Note Someone suggested an edit (rejected before I got to it) changing the heapq._siftdown(h, 0, i) to heapq._siftdown(h, o, len(h)). This would be incorrect as the final parameter on _siftdown() is the position of the element to move, not some limit on where to move it. The second parameter 0 is the limit.

Sifting up temporarily removes from the list the new item at the specified position and moves the smallest child of that position up repeating that until all smaller children have been moved up and a leaf is left empty. The removed item is inserted in the empty leaf node then _siftdown() is called to move it below any larger parent node. The catch is the call to _siftdown() inside _siftup() uses the second parameter to terminate the sift at the original position. The extra call to _siftdown() in the code I gave is used to continue the sift down as far as the root of the heap. It only does something if the new element actually needs to be further down than the position it got inserted.

For the avoidance of doubt: sift up moves to higher indexes in the list. Sift down moves to lower indexes i.e. earlier in the list. The heap has its root at position 0 and its leaves at higher numbers.

  • 3
    +1, with the side note that it would be cleaner to copy the definition of _siftup into the program as recommended by @AlexMartelli, here.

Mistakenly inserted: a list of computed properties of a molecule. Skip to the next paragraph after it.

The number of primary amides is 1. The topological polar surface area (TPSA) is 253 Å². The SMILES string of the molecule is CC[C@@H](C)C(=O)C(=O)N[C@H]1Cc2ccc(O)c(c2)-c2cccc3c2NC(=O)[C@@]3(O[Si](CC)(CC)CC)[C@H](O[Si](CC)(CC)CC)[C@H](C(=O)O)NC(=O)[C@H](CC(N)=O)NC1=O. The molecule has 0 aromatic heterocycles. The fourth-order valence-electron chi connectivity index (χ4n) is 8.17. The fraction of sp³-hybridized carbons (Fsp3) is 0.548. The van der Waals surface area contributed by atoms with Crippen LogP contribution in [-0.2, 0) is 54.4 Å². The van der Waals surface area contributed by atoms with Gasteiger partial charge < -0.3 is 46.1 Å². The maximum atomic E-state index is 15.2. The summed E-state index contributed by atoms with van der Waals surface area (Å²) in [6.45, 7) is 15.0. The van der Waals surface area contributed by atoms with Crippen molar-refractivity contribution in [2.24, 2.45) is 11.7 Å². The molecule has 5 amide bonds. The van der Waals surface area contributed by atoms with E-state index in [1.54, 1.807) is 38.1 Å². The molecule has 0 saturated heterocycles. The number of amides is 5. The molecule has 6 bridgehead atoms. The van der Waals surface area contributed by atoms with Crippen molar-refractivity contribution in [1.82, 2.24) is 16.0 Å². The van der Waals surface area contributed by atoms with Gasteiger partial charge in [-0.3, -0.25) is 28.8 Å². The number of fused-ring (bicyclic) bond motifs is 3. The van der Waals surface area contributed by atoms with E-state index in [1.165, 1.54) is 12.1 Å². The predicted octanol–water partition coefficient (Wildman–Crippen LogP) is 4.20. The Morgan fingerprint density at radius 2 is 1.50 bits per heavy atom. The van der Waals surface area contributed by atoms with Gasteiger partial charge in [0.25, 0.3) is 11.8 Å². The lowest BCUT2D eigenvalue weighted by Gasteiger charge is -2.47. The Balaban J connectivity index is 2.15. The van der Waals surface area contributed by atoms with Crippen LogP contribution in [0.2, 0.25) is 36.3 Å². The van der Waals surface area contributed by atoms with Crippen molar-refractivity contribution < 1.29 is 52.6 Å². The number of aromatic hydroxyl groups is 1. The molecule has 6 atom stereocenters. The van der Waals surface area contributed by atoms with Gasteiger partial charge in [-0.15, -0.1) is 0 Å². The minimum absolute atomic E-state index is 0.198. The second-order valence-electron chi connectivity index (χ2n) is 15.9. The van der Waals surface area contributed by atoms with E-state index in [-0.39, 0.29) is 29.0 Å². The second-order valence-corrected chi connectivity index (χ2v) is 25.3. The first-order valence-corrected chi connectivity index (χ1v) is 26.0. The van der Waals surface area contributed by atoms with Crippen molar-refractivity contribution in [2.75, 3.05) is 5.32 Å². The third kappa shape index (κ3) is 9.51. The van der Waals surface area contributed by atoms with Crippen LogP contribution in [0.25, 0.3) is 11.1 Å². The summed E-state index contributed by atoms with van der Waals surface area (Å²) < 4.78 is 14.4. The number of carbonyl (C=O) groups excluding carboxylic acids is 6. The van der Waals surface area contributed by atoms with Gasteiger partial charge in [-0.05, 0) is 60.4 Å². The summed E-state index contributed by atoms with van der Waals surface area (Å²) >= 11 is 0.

– Fred Foo
    Commented Apr 15, 2012 at 15:55
  • 1
    @Duncan I have a doubt here, I am trying to implement decreaseKey operation on priority queue. In your method, you are assuming that decrease has index(i) to the item to be deleted. If I have just the element not the index, then how can it be done?
    – Naman
    Commented Sep 13, 2014 at 18:17
  • 1
    Since you don't know whether the new h[i] will be greater or smaller than its parents or children, you also need to call heapq._siftdown(h, 0, i) before or after calling _siftup Commented Feb 12, 2016 at 1:46
  • 1
    @Duncan I think the point by @seaotternerd still stands: as it is now, the index argument to _siftup() may index the element that was just removed by pop(), causing _siftup() to throw. Commented Aug 6, 2017 at 5:34
  • 1
    @SethBruder, good catch. Yes, the _siftup would indeed throw, but if you remove the very last element you don't need to do either _siftup or _siftdown. Updated the answer accordingly.
    – Duncan
    Commented Aug 7, 2017 at 8:13

(a) Consider why you don't want to lazy delete. It is the right solution in a lot of cases.

(b) A heap is a list. You can delete an element by index, just like any other list, but then you will need to re-heapify it, because it will no longer satisfy the heap invariant.

  • 1
    could you add some reference for (b) ?
    – Zenon
    Commented Apr 15, 2012 at 14:05
  • 1